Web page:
Being invasive there is always the chance of post complications and pain. While in the short term it may reduce the sound of snoring it will not help underlying Obstructive Sleep Apnea symptoms.
There are several surgical procedures available for snorers.
Uvulopalathopharyngoplasty involves removing excess throat tissues such as tonsils and parts of the soft palate to expand the airway. There is also laser-assisted uvuloplatoplasty (LAUP), which uses a laser to remove part of the uvula and palate.
More than one session may be needed with LAUP.
Another relatively new surgical procedure, somnoplasty, shrinks excess tissue via very low levels of radiofrequency energy. The tissue is then naturally reabsorbed by the body. Performed under local anesthesia in less than 10 minutes, somnoplasty is designed to minimize the bleeding and pain associated with other techniques.
An even newer type of procedure using radiofrequency energy is called coblation-channeling. Unlike somnoplasty and others which heats or shrinks tissue, coblation-channeling clears blocked airways by both shrinking and removing tissue.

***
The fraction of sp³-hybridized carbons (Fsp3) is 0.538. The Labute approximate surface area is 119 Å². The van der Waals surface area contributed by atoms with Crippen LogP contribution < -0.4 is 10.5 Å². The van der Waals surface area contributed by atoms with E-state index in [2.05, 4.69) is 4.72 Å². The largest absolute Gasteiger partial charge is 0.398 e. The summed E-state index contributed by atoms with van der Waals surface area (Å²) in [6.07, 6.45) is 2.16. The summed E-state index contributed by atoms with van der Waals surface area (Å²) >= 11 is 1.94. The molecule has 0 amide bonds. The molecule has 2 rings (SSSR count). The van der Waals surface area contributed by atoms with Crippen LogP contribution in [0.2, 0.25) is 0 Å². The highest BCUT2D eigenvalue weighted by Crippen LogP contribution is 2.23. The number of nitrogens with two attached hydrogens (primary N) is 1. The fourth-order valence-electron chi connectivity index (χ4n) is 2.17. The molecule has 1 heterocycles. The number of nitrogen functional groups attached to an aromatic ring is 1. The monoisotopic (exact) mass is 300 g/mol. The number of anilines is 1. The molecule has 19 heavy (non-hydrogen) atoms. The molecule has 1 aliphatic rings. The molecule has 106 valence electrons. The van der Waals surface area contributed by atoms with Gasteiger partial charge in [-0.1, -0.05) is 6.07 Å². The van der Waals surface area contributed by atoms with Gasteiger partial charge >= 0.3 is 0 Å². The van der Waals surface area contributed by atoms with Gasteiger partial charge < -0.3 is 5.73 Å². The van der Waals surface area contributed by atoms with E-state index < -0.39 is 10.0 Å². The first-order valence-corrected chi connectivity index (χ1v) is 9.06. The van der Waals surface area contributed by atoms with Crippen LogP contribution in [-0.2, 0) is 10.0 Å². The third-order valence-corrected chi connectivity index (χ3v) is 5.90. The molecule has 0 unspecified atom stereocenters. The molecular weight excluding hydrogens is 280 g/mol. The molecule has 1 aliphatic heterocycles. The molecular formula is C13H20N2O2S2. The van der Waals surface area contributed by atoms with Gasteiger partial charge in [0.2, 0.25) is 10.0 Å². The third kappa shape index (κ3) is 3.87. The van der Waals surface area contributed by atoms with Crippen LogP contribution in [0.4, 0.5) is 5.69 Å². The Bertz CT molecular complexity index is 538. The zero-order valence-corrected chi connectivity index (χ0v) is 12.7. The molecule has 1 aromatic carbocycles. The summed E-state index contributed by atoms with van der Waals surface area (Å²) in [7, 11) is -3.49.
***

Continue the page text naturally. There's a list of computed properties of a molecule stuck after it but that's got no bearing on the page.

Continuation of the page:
Doctors can also inject sclerosing liquid into soft palate tissue to cause irritation and scarring. This tightens the soft palate, making it less likely to rub against the tongue or tonsils and cause snoring.
If snoring stems from the nose, nasal surgery to remove obstructions in the nose or to correct a deviated septum may also help you stop snoring.
"The drawback is that although in the short term (surgical procedures) may be very effective, overtime, most people are snoring again,"